Today, Chief Counsel Joshua Prince of the Firearms Industry Consulting Group and Attorney Adam Kraut, Director of Legal Strategy at Firearms Policy Coalition, were successful in the case of Landmark Firearms, LLC, et al. v. Evanchick, 694 M.D. 2019, in obtaining an injunction against the Pennsylvania State Police’s implementation and enforcement of its “policy” regarding what it refers to both as “partially-manufactured frames and receivers” and “80% receivers.”

In a 17 page decision, Commonwealth Court Judge Kevin Brobson found that the Pennsylvania State Police, in implementing and enforcing its policy, violated the due process rights of Pennsylvania residents and businesses, as well as, businesses from other states. Specifically, the Court declared

With respect to Petitioners’ due process claim in Count III and their claim in Count IV that the PSP Letter is void on the ground of vagueness, however, the Court concludes Petitioners have demonstrated a substantial legal question.

The Court continued on to specifically declare

The Court agrees with Petitioners that there is a substantial legal question as to whether PSP’s new policy regarding partially manufactured receivers is impermissibly vague.

As the Court explained

The term frame or receiver is not defined in the UFA, PSP has not promulgated any regulations to define what constitutes a frame or receiver, and PSP is no longer following the ATF’s lead regarding what constitutes the frame or receiver of a weapon. Rather than clarify, the new PSP policy adds confusion by introducing a new term” partially manufactured receiver”-and a new form-Form SP 4-121-into the mix of gun regulations without an explanatory bridge tying them back to the UFA.
Guidance to the firearms industry and the public on this change in policy is critical. The only document that currently sets forth PSP’s change in interpretation is the PSP Letter. That letter merely sets forth the blanket statement that partially manufactured receivers are considered firearms with respect to certain sections of the UFA, without providing a definition of the term partially manufactured receiver; a description or examples of the products that PSP believes, under its new interpretation, fall within the sweep of the statutory definition of firearm; or any guidance as to how this new term will be interpreted and applied by PSP going forward. The mere mention of the AG Opinion is not enough to provide fair notice or warning to the public as to how sellers or purchasers of this undefined class of unfinished receivers may comply with the UFA and avoid criminal prosecution. Due process demands more.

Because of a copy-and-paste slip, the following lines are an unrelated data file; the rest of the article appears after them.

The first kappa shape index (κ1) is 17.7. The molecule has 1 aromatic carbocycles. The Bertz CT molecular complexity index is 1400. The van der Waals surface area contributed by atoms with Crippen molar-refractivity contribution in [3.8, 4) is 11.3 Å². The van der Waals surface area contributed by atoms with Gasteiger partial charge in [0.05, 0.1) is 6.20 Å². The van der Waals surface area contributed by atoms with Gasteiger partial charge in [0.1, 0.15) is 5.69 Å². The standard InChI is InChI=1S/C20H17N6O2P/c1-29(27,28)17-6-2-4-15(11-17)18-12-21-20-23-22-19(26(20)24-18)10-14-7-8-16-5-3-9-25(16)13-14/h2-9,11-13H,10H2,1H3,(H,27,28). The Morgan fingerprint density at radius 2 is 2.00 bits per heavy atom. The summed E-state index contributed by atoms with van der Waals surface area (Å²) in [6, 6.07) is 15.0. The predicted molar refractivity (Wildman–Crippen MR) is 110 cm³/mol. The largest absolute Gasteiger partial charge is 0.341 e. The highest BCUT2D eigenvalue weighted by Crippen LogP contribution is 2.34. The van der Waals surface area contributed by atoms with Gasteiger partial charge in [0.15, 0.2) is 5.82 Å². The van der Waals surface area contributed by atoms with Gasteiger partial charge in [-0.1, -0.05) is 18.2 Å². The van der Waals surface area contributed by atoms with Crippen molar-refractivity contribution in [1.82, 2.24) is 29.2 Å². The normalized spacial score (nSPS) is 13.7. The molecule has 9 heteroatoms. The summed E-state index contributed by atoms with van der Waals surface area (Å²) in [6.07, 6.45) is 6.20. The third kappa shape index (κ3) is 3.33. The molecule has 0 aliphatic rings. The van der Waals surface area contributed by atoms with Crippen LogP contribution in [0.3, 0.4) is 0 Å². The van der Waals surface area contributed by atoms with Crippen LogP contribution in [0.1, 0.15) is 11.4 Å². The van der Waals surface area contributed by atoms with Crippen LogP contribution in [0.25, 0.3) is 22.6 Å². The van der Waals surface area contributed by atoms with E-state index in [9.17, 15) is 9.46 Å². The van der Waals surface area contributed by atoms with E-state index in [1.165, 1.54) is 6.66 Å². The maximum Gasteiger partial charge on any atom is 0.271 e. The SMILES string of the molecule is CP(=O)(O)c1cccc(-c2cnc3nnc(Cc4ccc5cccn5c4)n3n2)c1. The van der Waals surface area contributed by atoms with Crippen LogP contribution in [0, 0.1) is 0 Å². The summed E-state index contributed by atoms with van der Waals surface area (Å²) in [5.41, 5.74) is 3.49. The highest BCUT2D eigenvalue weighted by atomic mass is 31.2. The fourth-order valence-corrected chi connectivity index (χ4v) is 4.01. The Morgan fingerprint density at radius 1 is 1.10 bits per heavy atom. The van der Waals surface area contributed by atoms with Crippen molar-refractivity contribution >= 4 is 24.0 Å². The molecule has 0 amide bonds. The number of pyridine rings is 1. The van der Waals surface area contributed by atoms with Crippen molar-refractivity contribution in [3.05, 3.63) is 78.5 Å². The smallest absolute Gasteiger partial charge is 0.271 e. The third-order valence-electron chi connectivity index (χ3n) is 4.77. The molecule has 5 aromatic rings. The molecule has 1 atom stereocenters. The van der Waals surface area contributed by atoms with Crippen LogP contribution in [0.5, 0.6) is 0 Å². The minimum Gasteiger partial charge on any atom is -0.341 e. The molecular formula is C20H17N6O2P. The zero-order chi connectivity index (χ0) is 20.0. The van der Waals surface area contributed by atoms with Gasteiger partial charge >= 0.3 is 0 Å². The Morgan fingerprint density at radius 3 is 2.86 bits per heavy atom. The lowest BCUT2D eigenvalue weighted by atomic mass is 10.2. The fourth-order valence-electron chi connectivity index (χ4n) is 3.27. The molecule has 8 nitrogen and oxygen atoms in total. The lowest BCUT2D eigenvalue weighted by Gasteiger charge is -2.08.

All of this-(1) PSP’s failure to explain how its new policy on partially manufactured frames or receivers differs from its prior policy and that of the ATF, such that those subject to the UFA have fair notice of PSP’s change in policy; (2) PSP’s failure to tether its new policy to the text of the UFA, particularly the term “frame or receiver” in the relevant definition of firearm; (3) the introduction of a new term, partially manufactured receiver, as opposed to simply defining what a “frame or receiver” is under the UFA as including what PSP now seeks to capture; and ( 4) the deployment of a new form to be used with respect only to sales/transfers of a subclass of firearms, which lacks any level of specificity, where PSP regulations provide for a specific form to be used in all firearms transactions under the UFA sows confusion within the industry and the public.

Thereafter, the Court acknowledged that the PSP’s “Policy” constitutes per se irreparable harm, that an injunction returns the parties to the status quo, and that the “public policy of this Commonwealth does not favor such vague laws.”

As such, the Court issued the following Order:

AND NOW, this 31st day of January, 2020, Petitioners’ Application for Relief in the Nature of a Preliminary Injunction is GRANTED. Colonel Robert Evanchick, Commissioner of the Pennsylvania State Police (PSP), and his agents, servants and officers, are enjoined from implementing or enforcing PSP’s new policy addressed to partially manufactured receivers, as currently set forth in PSP’s Letter of January 9, 2020, until final disposition of the Petition for Review, including appeals.

As specified in the Order, the preliminary injunction will not issue until we pay a $100.00 cost bond, which will be paid on Monday.